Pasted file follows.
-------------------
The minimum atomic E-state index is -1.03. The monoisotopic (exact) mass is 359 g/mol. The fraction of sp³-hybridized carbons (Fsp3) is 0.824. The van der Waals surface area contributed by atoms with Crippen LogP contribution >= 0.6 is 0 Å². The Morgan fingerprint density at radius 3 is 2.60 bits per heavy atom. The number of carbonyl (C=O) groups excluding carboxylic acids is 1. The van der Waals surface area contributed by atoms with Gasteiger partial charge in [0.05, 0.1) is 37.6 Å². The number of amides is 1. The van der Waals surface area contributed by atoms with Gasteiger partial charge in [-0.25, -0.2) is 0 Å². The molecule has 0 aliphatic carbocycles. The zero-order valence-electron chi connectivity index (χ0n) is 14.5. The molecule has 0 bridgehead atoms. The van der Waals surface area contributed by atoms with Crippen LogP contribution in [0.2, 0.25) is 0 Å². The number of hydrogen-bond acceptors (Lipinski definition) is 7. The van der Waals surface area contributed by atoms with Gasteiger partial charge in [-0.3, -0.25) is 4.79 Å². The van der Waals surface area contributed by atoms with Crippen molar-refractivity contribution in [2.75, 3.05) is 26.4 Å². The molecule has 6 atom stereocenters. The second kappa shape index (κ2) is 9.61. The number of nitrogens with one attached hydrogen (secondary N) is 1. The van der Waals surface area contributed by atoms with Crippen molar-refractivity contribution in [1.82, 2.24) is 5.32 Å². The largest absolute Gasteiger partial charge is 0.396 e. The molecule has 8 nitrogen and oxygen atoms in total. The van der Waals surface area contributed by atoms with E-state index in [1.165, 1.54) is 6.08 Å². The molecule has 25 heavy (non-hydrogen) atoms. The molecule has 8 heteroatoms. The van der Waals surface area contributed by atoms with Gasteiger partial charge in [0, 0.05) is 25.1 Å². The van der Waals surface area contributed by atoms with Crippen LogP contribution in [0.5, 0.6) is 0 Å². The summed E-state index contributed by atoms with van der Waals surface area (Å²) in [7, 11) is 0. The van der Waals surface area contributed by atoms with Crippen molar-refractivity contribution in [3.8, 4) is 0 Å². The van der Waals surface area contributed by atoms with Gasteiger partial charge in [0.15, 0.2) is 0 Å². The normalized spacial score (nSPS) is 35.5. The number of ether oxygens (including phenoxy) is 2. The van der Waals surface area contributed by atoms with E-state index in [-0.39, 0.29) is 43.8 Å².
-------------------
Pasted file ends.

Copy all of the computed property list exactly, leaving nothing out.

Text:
The minimum atomic E-state index is -1.03. The monoisotopic (exact) mass is 359 g/mol. The fraction of sp³-hybridized carbons (Fsp3) is 0.824. The van der Waals surface area contributed by atoms with Crippen LogP contribution >= 0.6 is 0 Å². The Morgan fingerprint density at radius 3 is 2.60 bits per heavy atom. The number of carbonyl (C=O) groups excluding carboxylic acids is 1. The van der Waals surface area contributed by atoms with Gasteiger partial charge in [0.05, 0.1) is 37.6 Å². The number of amides is 1. The van der Waals surface area contributed by atoms with Gasteiger partial charge in [-0.25, -0.2) is 0 Å². The molecule has 0 aliphatic carbocycles. The zero-order valence-electron chi connectivity index (χ0n) is 14.5. The molecule has 0 bridgehead atoms. The van der Waals surface area contributed by atoms with Crippen LogP contribution in [0.2, 0.25) is 0 Å². The number of hydrogen-bond acceptors (Lipinski definition) is 7. The van der Waals surface area contributed by atoms with Gasteiger partial charge in [-0.3, -0.25) is 4.79 Å². The van der Waals surface area contributed by atoms with Crippen molar-refractivity contribution in [2.75, 3.05) is 26.4 Å². The molecule has 6 atom stereocenters. The second kappa shape index (κ2) is 9.61. The number of nitrogens with one attached hydrogen (secondary N) is 1. The van der Waals surface area contributed by atoms with Crippen molar-refractivity contribution in [1.82, 2.24) is 5.32 Å². The largest absolute Gasteiger partial charge is 0.396 e. The molecule has 8 nitrogen and oxygen atoms in total. The van der Waals surface area contributed by atoms with E-state index in [1.165, 1.54) is 6.08 Å². The molecule has 25 heavy (non-hydrogen) atoms. The molecule has 8 heteroatoms. The van der Waals surface area contributed by atoms with Gasteiger partial charge in [0, 0.05) is 25.1 Å². The van der Waals surface area contributed by atoms with Crippen LogP contribution in [0.5, 0.6) is 0 Å². The summed E-state index contributed by atoms with van der Waals surface area (Å²) in [7, 11) is 0. The van der Waals surface area contributed by atoms with Crippen molar-refractivity contribution in [3.8, 4) is 0 Å². The van der Waals surface area contributed by atoms with Gasteiger partial charge in [0.15, 0.2) is 0 Å². The normalized spacial score (nSPS) is 35.5. The number of ether oxygens (including phenoxy) is 2. The van der Waals surface area contributed by atoms with E-state index in [-0.39, 0.29) is 43.8 Å².